This is where it's a little more complex, because there's technically two layers of taxation, right? So there's the traditional 401k that we all know. And then there's the Roth 401 k. Now, what's the difference with the traditional, you take that money you put into the account, and it doesn't count as your taxable income? So you don't have to pay anything to the IRS on that money, right? With a Roth, you pay your taxes to the IRS, and then you take the money after you paid those taxes, and then you put it in? I'm talking about the Roth specifically. And why does this matter? Because that point, 7%, annual tax benefit I'm talking about is avoiding capital gains, that's the real benefit you're gonna get in a in a 401k. That's like, easily measurable, because whether you do a traditional or a Roth, like paying tax now versus paying tax later, you're going to pay income tax, right? So I make this assumption that your income taxes are the same over time, that's not necessarily true. The problem is we can't predict future income taxes I have no, I always thought like, oh, income taxes are going up. So you should do Roth, right? Because you want to pay your pay the lower tax now. And so the higher tax later, I thought that in 2012, then guess what the 2017 You know, tax cut and Jobs Act come out and tax rates go down. So I was it's hard to predict tax policy, and I think it's difficult to be like, Okay, well, I'm gonna play this tax game, or I'm gonna try and guess. So I'm just like, let's just assume tax rates are constant over your life such that like, if you do Roth or traditional, it doesn't make a difference right on your 401k. So like, let's put that piece aside, because that that's happening separately, right? So assuming you've already paid your tax, right, that's already happened, the income tax has to be paid no matter what, whether you put that into a brokerage account, or a Roth or, or a traditional that income tax has to be paid, you can't avoid that. But what the 401k does, it allows you to avoid the capital gains tax, right? As I talked about earlier, you have $100, you gain 10%, goes to 110. You sell it after a year, that's like a 15% tax you're going to owe right. And that's what the rates are now, for most people, it's about 15%. Tax, you pay that that that hunt that $10, you pay the 15%. So you give the 150 to the government and you keep the 850. Right. So if that was in a 401k, when you sold it, you don't have to pay any of that 150 You keep all $10 You don't you instead of keeping the 50 Keep the full $10. Right. The idea is like that little 15% Over time, that's about you know, point 7% of your 70 basis points, as they call it, right. So it's almost a percent a year. So that's the that's the tax off I'm talking about. So if those fees are high enough in the 401k, it completely negates that capital gains, like it's better for you to pay capital gains in a brokerage account, right that 15% over the long haul, than it is for you to go and pay 1% a year on your funds in a 401k. So that's it. Technically the argument this is even more if we really want to get into it. I actually kind of overlooked it and I should have included in the book. But if we really want to get into it like I don't know if you know this, but a single person with no other income if you only have capital gains, right, that's your only source of income is capital gains, right? You have no other income, you can have $50,000 A year tax free. So let's say you have, I don't know let's say you have a million dollars invested and it's paying you a 5% yield a year. Of course, this is kind of outrageous. Nothing's paying 5% a year but let's just say it is a million dollars in the stock market. It's paying you 5% A year If you can have that as capital gains, and you pay 0% tax on it, that is a current, it's like 40,000 plus the standard deduction, it's about 50. So for a couple, you can have $100,000 A year tax free. So imagine that now compare the your 401 K plan. And now compare that to putting it in a brokerage account where you can have $100,000 a year, and it's just sending you money tax free, 0% tax rate that is in the tax law, you can look this up, it's you guys obviously have to have a lot of money invested to have $100,000 in income coming in on capital gains. But that's a whole nother I even get into that in the book, if you include that that like it really kind of says like, do you really want to max like, I think you should, everyone should go up to the match. And after that, you need to really think about it because there's, I mean, of course, it talked about a lot of numbers, I didn't get into the flexibility option, like what if you need the money for something like, for example, if I wanted to buy a place in Manhattan right now, I just couldn't because I get down payments are so large, like I would just need it would take me it's gonna take me a few more years to get there because I put so much more money into my 401 K because I max because everyone said so. So, on top of the flexibility, I don't think the financial benefit, the tax alpha, as I call it, is that large that it's going to make sense for a lot of people. So I'm saying like, just hit the match, no matter what gets your employer match, and after that, keep the money outside a little bit more flexible. That's my take.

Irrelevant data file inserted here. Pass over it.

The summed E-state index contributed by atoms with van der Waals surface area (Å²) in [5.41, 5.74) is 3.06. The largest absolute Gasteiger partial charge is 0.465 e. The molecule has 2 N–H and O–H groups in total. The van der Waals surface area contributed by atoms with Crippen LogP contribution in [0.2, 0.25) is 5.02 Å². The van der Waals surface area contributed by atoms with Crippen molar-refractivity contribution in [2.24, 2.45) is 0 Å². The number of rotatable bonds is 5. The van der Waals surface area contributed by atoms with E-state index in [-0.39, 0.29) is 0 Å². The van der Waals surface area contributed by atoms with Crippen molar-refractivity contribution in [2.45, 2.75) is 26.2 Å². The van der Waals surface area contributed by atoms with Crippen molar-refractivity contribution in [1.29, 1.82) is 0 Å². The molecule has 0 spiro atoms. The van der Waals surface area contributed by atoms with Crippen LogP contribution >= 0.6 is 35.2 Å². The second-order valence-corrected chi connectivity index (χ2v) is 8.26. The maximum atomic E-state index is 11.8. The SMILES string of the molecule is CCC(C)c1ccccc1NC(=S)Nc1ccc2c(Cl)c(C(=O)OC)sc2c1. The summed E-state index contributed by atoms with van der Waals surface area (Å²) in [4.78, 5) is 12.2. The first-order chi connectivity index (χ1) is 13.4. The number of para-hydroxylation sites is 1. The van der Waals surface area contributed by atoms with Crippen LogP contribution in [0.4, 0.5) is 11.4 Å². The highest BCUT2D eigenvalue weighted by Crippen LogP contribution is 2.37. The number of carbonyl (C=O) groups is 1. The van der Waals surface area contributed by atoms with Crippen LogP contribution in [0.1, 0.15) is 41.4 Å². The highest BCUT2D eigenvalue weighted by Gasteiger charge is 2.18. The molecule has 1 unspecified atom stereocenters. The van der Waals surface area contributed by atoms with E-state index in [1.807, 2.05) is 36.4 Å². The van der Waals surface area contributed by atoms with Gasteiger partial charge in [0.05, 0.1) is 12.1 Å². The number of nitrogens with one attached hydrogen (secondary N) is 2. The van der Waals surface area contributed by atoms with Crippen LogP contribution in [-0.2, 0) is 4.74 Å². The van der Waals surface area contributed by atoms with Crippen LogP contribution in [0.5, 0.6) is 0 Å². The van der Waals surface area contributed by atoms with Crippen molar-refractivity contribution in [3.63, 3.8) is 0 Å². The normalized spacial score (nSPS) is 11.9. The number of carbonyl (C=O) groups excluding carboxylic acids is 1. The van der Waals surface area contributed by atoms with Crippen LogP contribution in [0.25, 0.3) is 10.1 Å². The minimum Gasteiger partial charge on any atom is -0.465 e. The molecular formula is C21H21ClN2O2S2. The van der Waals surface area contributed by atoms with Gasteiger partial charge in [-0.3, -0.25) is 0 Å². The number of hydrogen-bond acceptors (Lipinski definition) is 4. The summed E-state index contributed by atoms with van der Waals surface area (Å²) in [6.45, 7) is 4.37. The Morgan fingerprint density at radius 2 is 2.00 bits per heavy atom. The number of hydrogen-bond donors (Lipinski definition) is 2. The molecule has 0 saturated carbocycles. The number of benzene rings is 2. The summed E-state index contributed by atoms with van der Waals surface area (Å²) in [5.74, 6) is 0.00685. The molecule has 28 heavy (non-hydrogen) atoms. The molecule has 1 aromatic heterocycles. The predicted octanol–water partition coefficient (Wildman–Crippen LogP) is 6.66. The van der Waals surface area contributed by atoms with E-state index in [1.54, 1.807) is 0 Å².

Jamila Souffrant 51:12